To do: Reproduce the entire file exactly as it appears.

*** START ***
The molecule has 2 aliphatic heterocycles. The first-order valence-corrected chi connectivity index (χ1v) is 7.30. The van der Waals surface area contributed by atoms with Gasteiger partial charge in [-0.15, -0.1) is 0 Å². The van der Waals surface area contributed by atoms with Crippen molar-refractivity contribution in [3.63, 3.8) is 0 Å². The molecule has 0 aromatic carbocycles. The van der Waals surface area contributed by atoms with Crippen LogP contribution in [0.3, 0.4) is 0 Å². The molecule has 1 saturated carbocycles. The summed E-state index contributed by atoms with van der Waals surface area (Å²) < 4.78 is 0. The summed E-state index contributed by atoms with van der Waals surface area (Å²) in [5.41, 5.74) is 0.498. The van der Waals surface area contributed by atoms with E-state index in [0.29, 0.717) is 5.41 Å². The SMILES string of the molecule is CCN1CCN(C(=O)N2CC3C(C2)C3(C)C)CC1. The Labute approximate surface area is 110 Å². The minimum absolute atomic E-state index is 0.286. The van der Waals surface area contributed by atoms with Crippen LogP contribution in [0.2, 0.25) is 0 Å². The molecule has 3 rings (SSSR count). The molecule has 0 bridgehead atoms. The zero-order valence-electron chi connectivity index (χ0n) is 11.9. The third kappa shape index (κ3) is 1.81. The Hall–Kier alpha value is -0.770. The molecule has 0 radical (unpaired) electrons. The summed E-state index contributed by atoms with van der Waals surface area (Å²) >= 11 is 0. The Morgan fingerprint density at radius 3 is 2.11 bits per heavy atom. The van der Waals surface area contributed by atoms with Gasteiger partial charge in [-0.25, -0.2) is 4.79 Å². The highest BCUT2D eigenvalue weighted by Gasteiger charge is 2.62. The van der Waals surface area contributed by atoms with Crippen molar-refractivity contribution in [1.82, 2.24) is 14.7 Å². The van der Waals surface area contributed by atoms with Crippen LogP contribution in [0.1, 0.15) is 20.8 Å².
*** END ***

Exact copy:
The molecule has 2 aliphatic heterocycles. The first-order valence-corrected chi connectivity index (χ1v) is 7.30. The van der Waals surface area contributed by atoms with Gasteiger partial charge in [-0.15, -0.1) is 0 Å². The van der Waals surface area contributed by atoms with Crippen molar-refractivity contribution in [3.63, 3.8) is 0 Å². The molecule has 0 aromatic carbocycles. The van der Waals surface area contributed by atoms with Crippen LogP contribution in [0.3, 0.4) is 0 Å². The molecule has 1 saturated carbocycles. The summed E-state index contributed by atoms with van der Waals surface area (Å²) < 4.78 is 0. The summed E-state index contributed by atoms with van der Waals surface area (Å²) in [5.41, 5.74) is 0.498. The van der Waals surface area contributed by atoms with E-state index in [0.29, 0.717) is 5.41 Å². The SMILES string of the molecule is CCN1CCN(C(=O)N2CC3C(C2)C3(C)C)CC1. The Labute approximate surface area is 110 Å². The minimum absolute atomic E-state index is 0.286. The van der Waals surface area contributed by atoms with Crippen LogP contribution in [0.2, 0.25) is 0 Å². The molecule has 3 rings (SSSR count). The molecule has 0 bridgehead atoms. The zero-order valence-electron chi connectivity index (χ0n) is 11.9. The third kappa shape index (κ3) is 1.81. The Hall–Kier alpha value is -0.770. The molecule has 0 radical (unpaired) electrons. The summed E-state index contributed by atoms with van der Waals surface area (Å²) >= 11 is 0. The Morgan fingerprint density at radius 3 is 2.11 bits per heavy atom. The van der Waals surface area contributed by atoms with Gasteiger partial charge in [-0.25, -0.2) is 4.79 Å². The highest BCUT2D eigenvalue weighted by Gasteiger charge is 2.62. The van der Waals surface area contributed by atoms with Crippen molar-refractivity contribution in [1.82, 2.24) is 14.7 Å². The van der Waals surface area contributed by atoms with Crippen LogP contribution in [0.1, 0.15) is 20.8 Å².